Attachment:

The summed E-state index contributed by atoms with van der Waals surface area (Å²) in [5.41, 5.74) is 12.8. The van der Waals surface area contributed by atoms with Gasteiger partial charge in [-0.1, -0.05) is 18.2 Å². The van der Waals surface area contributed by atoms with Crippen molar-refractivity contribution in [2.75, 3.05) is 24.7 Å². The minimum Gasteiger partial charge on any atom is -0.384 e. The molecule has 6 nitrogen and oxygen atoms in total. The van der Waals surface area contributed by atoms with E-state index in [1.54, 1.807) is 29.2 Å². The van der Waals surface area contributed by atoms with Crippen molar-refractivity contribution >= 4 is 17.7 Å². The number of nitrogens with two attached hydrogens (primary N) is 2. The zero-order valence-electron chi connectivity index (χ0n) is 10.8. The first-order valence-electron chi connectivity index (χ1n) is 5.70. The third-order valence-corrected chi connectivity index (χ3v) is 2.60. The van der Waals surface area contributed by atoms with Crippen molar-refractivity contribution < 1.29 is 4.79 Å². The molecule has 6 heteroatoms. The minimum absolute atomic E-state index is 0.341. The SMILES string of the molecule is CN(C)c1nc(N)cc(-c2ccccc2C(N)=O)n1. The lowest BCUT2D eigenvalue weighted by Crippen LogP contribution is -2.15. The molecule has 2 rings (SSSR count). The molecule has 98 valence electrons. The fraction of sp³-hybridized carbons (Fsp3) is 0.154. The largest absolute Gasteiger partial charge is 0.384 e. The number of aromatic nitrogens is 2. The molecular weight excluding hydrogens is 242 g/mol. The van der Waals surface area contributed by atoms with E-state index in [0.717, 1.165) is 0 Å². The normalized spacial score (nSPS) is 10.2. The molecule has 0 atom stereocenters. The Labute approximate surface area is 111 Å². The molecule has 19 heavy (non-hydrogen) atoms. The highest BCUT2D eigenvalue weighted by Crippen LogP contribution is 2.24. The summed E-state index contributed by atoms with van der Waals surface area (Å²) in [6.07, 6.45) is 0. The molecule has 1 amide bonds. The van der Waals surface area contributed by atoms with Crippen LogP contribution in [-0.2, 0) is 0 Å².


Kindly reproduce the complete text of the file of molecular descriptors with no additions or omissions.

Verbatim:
The summed E-state index contributed by atoms with van der Waals surface area (Å²) in [5.41, 5.74) is 12.8. The van der Waals surface area contributed by atoms with Gasteiger partial charge in [-0.1, -0.05) is 18.2 Å². The van der Waals surface area contributed by atoms with Crippen molar-refractivity contribution in [2.75, 3.05) is 24.7 Å². The minimum Gasteiger partial charge on any atom is -0.384 e. The molecule has 6 nitrogen and oxygen atoms in total. The van der Waals surface area contributed by atoms with E-state index in [1.54, 1.807) is 29.2 Å². The van der Waals surface area contributed by atoms with Crippen molar-refractivity contribution >= 4 is 17.7 Å². The number of nitrogens with two attached hydrogens (primary N) is 2. The zero-order valence-electron chi connectivity index (χ0n) is 10.8. The first-order valence-electron chi connectivity index (χ1n) is 5.70. The third-order valence-corrected chi connectivity index (χ3v) is 2.60. The van der Waals surface area contributed by atoms with Crippen molar-refractivity contribution < 1.29 is 4.79 Å². The molecule has 6 heteroatoms. The minimum absolute atomic E-state index is 0.341. The SMILES string of the molecule is CN(C)c1nc(N)cc(-c2ccccc2C(N)=O)n1. The lowest BCUT2D eigenvalue weighted by Crippen LogP contribution is -2.15. The molecule has 2 rings (SSSR count). The molecule has 98 valence electrons. The fraction of sp³-hybridized carbons (Fsp3) is 0.154. The largest absolute Gasteiger partial charge is 0.384 e. The number of aromatic nitrogens is 2. The molecular weight excluding hydrogens is 242 g/mol. The van der Waals surface area contributed by atoms with E-state index in [0.717, 1.165) is 0 Å². The normalized spacial score (nSPS) is 10.2. The molecule has 0 atom stereocenters. The Labute approximate surface area is 111 Å². The molecule has 19 heavy (non-hydrogen) atoms. The highest BCUT2D eigenvalue weighted by Crippen LogP contribution is 2.24. The summed E-state index contributed by atoms with van der Waals surface area (Å²) in [6.07, 6.45) is 0. The molecule has 1 amide bonds. The van der Waals surface area contributed by atoms with Crippen LogP contribution in [-0.2, 0) is 0 Å².